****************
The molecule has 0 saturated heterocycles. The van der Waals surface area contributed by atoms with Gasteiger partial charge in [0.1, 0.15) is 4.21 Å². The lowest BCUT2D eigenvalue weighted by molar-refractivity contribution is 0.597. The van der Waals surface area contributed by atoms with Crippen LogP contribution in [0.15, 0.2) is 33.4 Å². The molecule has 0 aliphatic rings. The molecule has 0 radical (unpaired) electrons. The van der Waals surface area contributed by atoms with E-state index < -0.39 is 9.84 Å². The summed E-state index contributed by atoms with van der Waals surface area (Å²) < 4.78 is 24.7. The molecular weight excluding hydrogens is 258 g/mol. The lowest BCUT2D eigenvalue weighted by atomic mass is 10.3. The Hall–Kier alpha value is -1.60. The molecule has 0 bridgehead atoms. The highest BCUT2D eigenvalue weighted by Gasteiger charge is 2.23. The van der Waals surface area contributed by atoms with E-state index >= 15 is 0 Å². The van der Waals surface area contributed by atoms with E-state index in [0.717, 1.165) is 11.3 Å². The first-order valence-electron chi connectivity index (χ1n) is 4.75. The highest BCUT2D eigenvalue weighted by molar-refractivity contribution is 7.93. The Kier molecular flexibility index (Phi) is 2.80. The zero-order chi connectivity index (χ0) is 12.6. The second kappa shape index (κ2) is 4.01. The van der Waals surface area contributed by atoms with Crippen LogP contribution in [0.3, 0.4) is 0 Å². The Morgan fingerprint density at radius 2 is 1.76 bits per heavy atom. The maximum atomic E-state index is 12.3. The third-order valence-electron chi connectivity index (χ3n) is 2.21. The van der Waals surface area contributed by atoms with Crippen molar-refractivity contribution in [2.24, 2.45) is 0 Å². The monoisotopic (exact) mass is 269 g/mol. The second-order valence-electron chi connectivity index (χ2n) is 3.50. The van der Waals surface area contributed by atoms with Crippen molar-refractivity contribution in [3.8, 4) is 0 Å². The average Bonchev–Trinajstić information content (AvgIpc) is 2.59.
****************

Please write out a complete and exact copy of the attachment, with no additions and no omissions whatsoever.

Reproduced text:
The molecule has 0 saturated heterocycles. The van der Waals surface area contributed by atoms with Gasteiger partial charge in [0.1, 0.15) is 4.21 Å². The lowest BCUT2D eigenvalue weighted by molar-refractivity contribution is 0.597. The van der Waals surface area contributed by atoms with Crippen LogP contribution in [0.15, 0.2) is 33.4 Å². The molecule has 0 aliphatic rings. The molecule has 0 radical (unpaired) electrons. The van der Waals surface area contributed by atoms with E-state index < -0.39 is 9.84 Å². The summed E-state index contributed by atoms with van der Waals surface area (Å²) < 4.78 is 24.7. The molecular weight excluding hydrogens is 258 g/mol. The lowest BCUT2D eigenvalue weighted by atomic mass is 10.3. The Hall–Kier alpha value is -1.60. The molecule has 0 bridgehead atoms. The highest BCUT2D eigenvalue weighted by Gasteiger charge is 2.23. The van der Waals surface area contributed by atoms with E-state index >= 15 is 0 Å². The van der Waals surface area contributed by atoms with E-state index in [0.717, 1.165) is 11.3 Å². The first-order valence-electron chi connectivity index (χ1n) is 4.75. The highest BCUT2D eigenvalue weighted by molar-refractivity contribution is 7.93. The Kier molecular flexibility index (Phi) is 2.80. The zero-order chi connectivity index (χ0) is 12.6. The second kappa shape index (κ2) is 4.01. The van der Waals surface area contributed by atoms with Crippen LogP contribution in [0.3, 0.4) is 0 Å². The Morgan fingerprint density at radius 2 is 1.76 bits per heavy atom. The maximum atomic E-state index is 12.3. The third-order valence-electron chi connectivity index (χ3n) is 2.21. The van der Waals surface area contributed by atoms with Crippen molar-refractivity contribution in [2.24, 2.45) is 0 Å². The monoisotopic (exact) mass is 269 g/mol. The second-order valence-electron chi connectivity index (χ2n) is 3.50. The van der Waals surface area contributed by atoms with Crippen molar-refractivity contribution in [3.8, 4) is 0 Å². The average Bonchev–Trinajstić information content (AvgIpc) is 2.59.